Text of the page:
- Fraud or anti-corruption risks. Those financial services CAEs that cited fraud or anti-corruption as their top concern rose modestly in 2014, but those that rated it as their second-biggest concern rose significantly (to 35% from 22%) over the same period.
- Business continuity risks. The number of financial services institutions that rated business continuity as their No. 1 priority increased to 12% in 2014 from 9% in 2013. Events like Superstorm Sandy may have increased these concerns.
- Cybersecurity risks. Data privacy and security — including cybersecurity — were listed by financial services CAEs as having the most potential to affect their organization’s growth by 68% in 2014, down from 78% in 2013, indicating it remains top of mind.
- Technology risks. As financial services companies have embraced and made major efforts to keep up with technological advances in the marketplace, certain risks have decreased. Financial institutions seem to have a better understanding of what is required and most have been able to implement cloud computing, which puts less of a strain on the compliance function. Respondents also seem to have a handle on social media: Only 36% — compared to 54% in 2013 — saw it as having the most potential to affect their organization.
Internal audit technology tools are making inroads
Within the financial services industry, 36% of respondents said that their institution is effectively leveraging governance, risk and compliance (GRC) technology, a significant increase from 16% in the 2013 survey. The number of financial services institutions large and small using a GRC- or internal audit-specific technology tool increased to 37% in 2014 from 33% in 2013, reflecting the slow adoption of such tools. However, as seen in Chart 5, nearly 70% of survey respondents from large financial institutions reported using a GRC- or internal audit-specific technology tool.
Within the financial services industry, 82% of survey respondents said they are not planning to implement a GRC tool in the next 12 months. “There is an opportunity here for financial services internal audit functions. Many organizations have leveraged business process reengineering techniques and technology to improve productivity in their back office operations, but have not applied the same disciplines to the risk, compliance and internal audit functions. There is an opportunity to streamline the approach, increasing efficiency while allowing skilled staff to focus on risk mitigation,” says Smith.
Financial services CAEs feel the pain of regulation even more than their peers, so they must find the best way to use their resources efficiently and effectively to do more than just satisfy compliance needs. The top three goals that financial services CAEs identified for their internal audit organization over the next 12 months include:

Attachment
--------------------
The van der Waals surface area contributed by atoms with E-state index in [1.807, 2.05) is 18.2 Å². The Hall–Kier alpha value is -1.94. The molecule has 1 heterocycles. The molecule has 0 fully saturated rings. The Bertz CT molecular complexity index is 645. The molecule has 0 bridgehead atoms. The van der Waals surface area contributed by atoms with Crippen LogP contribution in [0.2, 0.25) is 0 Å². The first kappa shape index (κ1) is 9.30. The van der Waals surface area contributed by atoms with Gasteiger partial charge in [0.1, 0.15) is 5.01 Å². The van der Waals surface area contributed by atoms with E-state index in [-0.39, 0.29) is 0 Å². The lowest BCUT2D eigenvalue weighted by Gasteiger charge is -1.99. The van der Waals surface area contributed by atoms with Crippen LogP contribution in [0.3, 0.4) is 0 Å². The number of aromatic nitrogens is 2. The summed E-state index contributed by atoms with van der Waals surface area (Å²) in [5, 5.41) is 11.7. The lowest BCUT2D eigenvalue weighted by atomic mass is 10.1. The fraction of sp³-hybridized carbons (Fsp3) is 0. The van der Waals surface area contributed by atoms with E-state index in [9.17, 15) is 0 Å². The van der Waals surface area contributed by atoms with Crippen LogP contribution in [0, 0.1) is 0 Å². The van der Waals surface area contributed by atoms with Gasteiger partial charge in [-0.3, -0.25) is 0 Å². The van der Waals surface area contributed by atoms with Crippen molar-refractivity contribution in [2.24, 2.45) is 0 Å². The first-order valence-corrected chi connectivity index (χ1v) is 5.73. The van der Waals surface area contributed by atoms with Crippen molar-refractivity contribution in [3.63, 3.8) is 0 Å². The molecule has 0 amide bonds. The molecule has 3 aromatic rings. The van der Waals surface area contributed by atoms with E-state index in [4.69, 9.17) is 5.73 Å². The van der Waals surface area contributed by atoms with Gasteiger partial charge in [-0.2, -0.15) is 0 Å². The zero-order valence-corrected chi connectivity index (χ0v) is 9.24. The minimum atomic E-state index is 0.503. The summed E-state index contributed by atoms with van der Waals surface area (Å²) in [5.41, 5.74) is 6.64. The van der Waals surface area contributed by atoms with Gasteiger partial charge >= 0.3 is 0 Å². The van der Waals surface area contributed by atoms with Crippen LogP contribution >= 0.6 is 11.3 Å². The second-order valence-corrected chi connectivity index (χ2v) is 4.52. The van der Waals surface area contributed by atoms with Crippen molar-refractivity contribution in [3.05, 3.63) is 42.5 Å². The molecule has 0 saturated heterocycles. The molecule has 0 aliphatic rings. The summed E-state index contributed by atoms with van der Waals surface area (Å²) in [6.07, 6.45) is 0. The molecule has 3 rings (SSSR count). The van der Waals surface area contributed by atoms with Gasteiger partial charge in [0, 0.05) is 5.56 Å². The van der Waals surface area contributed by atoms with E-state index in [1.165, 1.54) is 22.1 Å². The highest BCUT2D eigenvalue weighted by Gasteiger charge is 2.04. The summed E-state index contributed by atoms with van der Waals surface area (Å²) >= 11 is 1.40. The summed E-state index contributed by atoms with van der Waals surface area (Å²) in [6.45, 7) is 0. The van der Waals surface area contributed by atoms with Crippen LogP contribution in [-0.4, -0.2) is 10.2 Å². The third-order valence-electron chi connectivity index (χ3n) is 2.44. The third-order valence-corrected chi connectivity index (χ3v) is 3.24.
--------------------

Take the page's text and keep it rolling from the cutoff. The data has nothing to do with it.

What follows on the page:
- Building talent and skills. Due to the economic recovery, competition for the best workers is high and internal audit turnover has increased. Regulators want to see a strong and stable audit department that includes staff with a wide range of skills to address specialized situations. It may be worth considering available alternatives, such as learning programs, guest audit programs or co-sourcing.
- Increasing efficiency. CAEs are watching what their peers are doing, which audit software programs are being implemented and which new regulations are likely to affect their internal audit functions. Implementing the one-to-many approach and effectively leveraging technology may help achieve the desired gains.
- Improving organizational strategy. CAEs are well-positioned to contribute more to the overall strategy of their institution by improving processes, mitigating risk and identifying opportunities for cost savings. While adding real organizational value has always been a top priority for the internal audit function, smart CAEs will continue to find ways to make a difference in their organization.
Author's note: We wish to acknowledge the many contributions of Jack Katz and Christopher Paulison, whose assistance was invaluable in the development of this publication.
About the survey.
1 The survey was administered online from November to December 2013. A total of 433 internal audit professionals responded, representing a range of public and private companies across industries and company sizes in geographically dispersed U.S. locations. Respondents perform internal audit functions under varying titles, including CAE, vice president and director; throughout this survey, we refer to all respondents as CAEs. Visit www.grantthornton.com/caesurvey for more information.
2 Hernandez, Anthony, and Morgan, Kevin. Prescriptive analytics: Winning in a competitive environment, Feb. 20, 2014.